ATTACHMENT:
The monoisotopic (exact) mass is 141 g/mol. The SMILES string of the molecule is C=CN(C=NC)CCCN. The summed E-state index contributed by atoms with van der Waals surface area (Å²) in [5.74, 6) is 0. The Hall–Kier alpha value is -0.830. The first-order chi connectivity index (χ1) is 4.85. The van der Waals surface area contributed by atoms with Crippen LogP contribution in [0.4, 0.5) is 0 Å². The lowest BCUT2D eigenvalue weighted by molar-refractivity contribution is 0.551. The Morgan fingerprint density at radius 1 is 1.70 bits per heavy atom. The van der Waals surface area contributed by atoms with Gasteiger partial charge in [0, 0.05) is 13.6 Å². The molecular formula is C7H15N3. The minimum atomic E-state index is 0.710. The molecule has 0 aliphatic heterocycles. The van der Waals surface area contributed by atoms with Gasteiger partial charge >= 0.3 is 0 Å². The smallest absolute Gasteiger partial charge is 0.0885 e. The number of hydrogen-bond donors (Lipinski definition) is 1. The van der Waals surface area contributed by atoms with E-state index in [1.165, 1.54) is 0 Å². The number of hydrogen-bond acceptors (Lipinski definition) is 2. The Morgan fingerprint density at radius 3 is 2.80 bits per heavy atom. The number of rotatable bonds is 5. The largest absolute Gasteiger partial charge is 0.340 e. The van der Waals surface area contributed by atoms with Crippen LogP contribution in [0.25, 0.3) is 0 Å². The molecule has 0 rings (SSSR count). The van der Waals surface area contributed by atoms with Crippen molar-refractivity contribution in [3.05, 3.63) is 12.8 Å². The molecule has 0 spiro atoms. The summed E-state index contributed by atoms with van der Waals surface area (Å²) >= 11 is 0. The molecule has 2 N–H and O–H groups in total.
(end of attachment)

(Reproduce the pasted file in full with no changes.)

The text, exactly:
The monoisotopic (exact) mass is 141 g/mol. The SMILES string of the molecule is C=CN(C=NC)CCCN. The summed E-state index contributed by atoms with van der Waals surface area (Å²) in [5.74, 6) is 0. The Hall–Kier alpha value is -0.830. The first-order chi connectivity index (χ1) is 4.85. The van der Waals surface area contributed by atoms with Crippen LogP contribution in [0.4, 0.5) is 0 Å². The lowest BCUT2D eigenvalue weighted by molar-refractivity contribution is 0.551. The Morgan fingerprint density at radius 1 is 1.70 bits per heavy atom. The van der Waals surface area contributed by atoms with Gasteiger partial charge in [0, 0.05) is 13.6 Å². The molecular formula is C7H15N3. The minimum atomic E-state index is 0.710. The molecule has 0 aliphatic heterocycles. The van der Waals surface area contributed by atoms with Gasteiger partial charge >= 0.3 is 0 Å². The smallest absolute Gasteiger partial charge is 0.0885 e. The number of hydrogen-bond donors (Lipinski definition) is 1. The van der Waals surface area contributed by atoms with E-state index in [1.165, 1.54) is 0 Å². The number of hydrogen-bond acceptors (Lipinski definition) is 2. The Morgan fingerprint density at radius 3 is 2.80 bits per heavy atom. The number of rotatable bonds is 5. The largest absolute Gasteiger partial charge is 0.340 e. The van der Waals surface area contributed by atoms with Crippen LogP contribution in [0.25, 0.3) is 0 Å². The molecule has 0 rings (SSSR count). The van der Waals surface area contributed by atoms with Crippen molar-refractivity contribution in [3.05, 3.63) is 12.8 Å². The molecule has 0 spiro atoms. The summed E-state index contributed by atoms with van der Waals surface area (Å²) >= 11 is 0. The molecule has 2 N–H and O–H groups in total.